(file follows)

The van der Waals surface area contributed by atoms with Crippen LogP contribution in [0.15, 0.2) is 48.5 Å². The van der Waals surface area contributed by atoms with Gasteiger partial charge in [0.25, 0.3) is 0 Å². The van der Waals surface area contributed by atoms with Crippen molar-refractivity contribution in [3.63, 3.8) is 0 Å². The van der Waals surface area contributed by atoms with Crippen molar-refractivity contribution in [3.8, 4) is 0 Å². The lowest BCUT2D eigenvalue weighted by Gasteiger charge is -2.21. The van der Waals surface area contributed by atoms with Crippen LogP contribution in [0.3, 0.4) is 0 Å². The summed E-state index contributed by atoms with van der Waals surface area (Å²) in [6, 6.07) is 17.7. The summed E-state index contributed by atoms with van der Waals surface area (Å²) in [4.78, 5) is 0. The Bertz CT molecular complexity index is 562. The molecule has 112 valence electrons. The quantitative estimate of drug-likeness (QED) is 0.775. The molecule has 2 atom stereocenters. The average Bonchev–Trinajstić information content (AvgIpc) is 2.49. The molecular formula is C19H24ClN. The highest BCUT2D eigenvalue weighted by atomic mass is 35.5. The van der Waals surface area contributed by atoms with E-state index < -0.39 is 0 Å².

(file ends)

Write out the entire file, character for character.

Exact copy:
The van der Waals surface area contributed by atoms with Crippen LogP contribution in [0.15, 0.2) is 48.5 Å². The van der Waals surface area contributed by atoms with Gasteiger partial charge in [0.25, 0.3) is 0 Å². The van der Waals surface area contributed by atoms with Crippen molar-refractivity contribution in [3.63, 3.8) is 0 Å². The van der Waals surface area contributed by atoms with Crippen molar-refractivity contribution in [3.8, 4) is 0 Å². The lowest BCUT2D eigenvalue weighted by Gasteiger charge is -2.21. The van der Waals surface area contributed by atoms with Crippen LogP contribution in [0.3, 0.4) is 0 Å². The summed E-state index contributed by atoms with van der Waals surface area (Å²) in [6, 6.07) is 17.7. The summed E-state index contributed by atoms with van der Waals surface area (Å²) in [4.78, 5) is 0. The Bertz CT molecular complexity index is 562. The molecule has 112 valence electrons. The quantitative estimate of drug-likeness (QED) is 0.775. The molecule has 2 atom stereocenters. The average Bonchev–Trinajstić information content (AvgIpc) is 2.49. The molecular formula is C19H24ClN. The highest BCUT2D eigenvalue weighted by atomic mass is 35.5. The van der Waals surface area contributed by atoms with E-state index < -0.39 is 0 Å².